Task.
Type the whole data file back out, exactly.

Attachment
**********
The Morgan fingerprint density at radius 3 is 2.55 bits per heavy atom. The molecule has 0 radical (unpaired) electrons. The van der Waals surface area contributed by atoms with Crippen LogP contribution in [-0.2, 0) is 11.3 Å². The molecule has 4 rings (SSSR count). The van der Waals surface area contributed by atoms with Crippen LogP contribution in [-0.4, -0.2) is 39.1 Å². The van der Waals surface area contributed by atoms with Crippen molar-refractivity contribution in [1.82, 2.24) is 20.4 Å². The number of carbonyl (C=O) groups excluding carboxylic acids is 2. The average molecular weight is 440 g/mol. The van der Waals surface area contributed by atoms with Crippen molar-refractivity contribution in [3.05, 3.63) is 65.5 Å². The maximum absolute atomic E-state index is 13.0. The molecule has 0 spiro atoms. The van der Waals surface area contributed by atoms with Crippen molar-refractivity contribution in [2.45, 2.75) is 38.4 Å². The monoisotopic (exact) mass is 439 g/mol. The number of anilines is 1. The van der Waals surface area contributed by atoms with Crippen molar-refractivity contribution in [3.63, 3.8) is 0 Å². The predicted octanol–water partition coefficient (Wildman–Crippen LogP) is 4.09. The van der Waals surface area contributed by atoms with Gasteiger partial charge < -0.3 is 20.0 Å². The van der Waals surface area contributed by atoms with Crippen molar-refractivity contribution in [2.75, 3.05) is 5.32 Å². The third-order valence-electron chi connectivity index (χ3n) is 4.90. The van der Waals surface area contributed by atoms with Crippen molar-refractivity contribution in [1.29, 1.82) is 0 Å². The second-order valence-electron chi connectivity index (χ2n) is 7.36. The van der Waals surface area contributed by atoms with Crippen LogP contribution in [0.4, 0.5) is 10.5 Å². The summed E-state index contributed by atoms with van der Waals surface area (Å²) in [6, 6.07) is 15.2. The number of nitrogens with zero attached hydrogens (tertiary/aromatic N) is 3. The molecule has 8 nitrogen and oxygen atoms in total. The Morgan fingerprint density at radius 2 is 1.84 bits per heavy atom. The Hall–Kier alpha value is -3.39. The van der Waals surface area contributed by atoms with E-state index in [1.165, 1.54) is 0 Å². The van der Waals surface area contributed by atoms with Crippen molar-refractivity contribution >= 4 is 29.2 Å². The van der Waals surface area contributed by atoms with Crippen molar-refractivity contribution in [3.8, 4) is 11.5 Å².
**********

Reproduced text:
The Morgan fingerprint density at radius 3 is 2.55 bits per heavy atom. The molecule has 0 radical (unpaired) electrons. The van der Waals surface area contributed by atoms with Crippen LogP contribution in [-0.2, 0) is 11.3 Å². The molecule has 4 rings (SSSR count). The van der Waals surface area contributed by atoms with Crippen LogP contribution in [-0.4, -0.2) is 39.1 Å². The van der Waals surface area contributed by atoms with Crippen molar-refractivity contribution in [1.82, 2.24) is 20.4 Å². The number of carbonyl (C=O) groups excluding carboxylic acids is 2. The average molecular weight is 440 g/mol. The van der Waals surface area contributed by atoms with Crippen molar-refractivity contribution in [3.05, 3.63) is 65.5 Å². The maximum absolute atomic E-state index is 13.0. The molecule has 0 spiro atoms. The van der Waals surface area contributed by atoms with Crippen molar-refractivity contribution in [2.45, 2.75) is 38.4 Å². The monoisotopic (exact) mass is 439 g/mol. The number of anilines is 1. The van der Waals surface area contributed by atoms with Crippen molar-refractivity contribution in [3.63, 3.8) is 0 Å². The predicted octanol–water partition coefficient (Wildman–Crippen LogP) is 4.09. The van der Waals surface area contributed by atoms with Gasteiger partial charge < -0.3 is 20.0 Å². The van der Waals surface area contributed by atoms with Crippen molar-refractivity contribution in [2.75, 3.05) is 5.32 Å². The third-order valence-electron chi connectivity index (χ3n) is 4.90. The van der Waals surface area contributed by atoms with Crippen molar-refractivity contribution in [1.29, 1.82) is 0 Å². The second-order valence-electron chi connectivity index (χ2n) is 7.36. The van der Waals surface area contributed by atoms with Crippen LogP contribution in [0.4, 0.5) is 10.5 Å². The summed E-state index contributed by atoms with van der Waals surface area (Å²) in [6, 6.07) is 15.2. The number of nitrogens with zero attached hydrogens (tertiary/aromatic N) is 3. The molecule has 8 nitrogen and oxygen atoms in total. The Morgan fingerprint density at radius 2 is 1.84 bits per heavy atom. The Hall–Kier alpha value is -3.39. The van der Waals surface area contributed by atoms with E-state index in [1.165, 1.54) is 0 Å². The van der Waals surface area contributed by atoms with Crippen molar-refractivity contribution >= 4 is 29.2 Å². The van der Waals surface area contributed by atoms with Crippen molar-refractivity contribution in [3.8, 4) is 11.5 Å².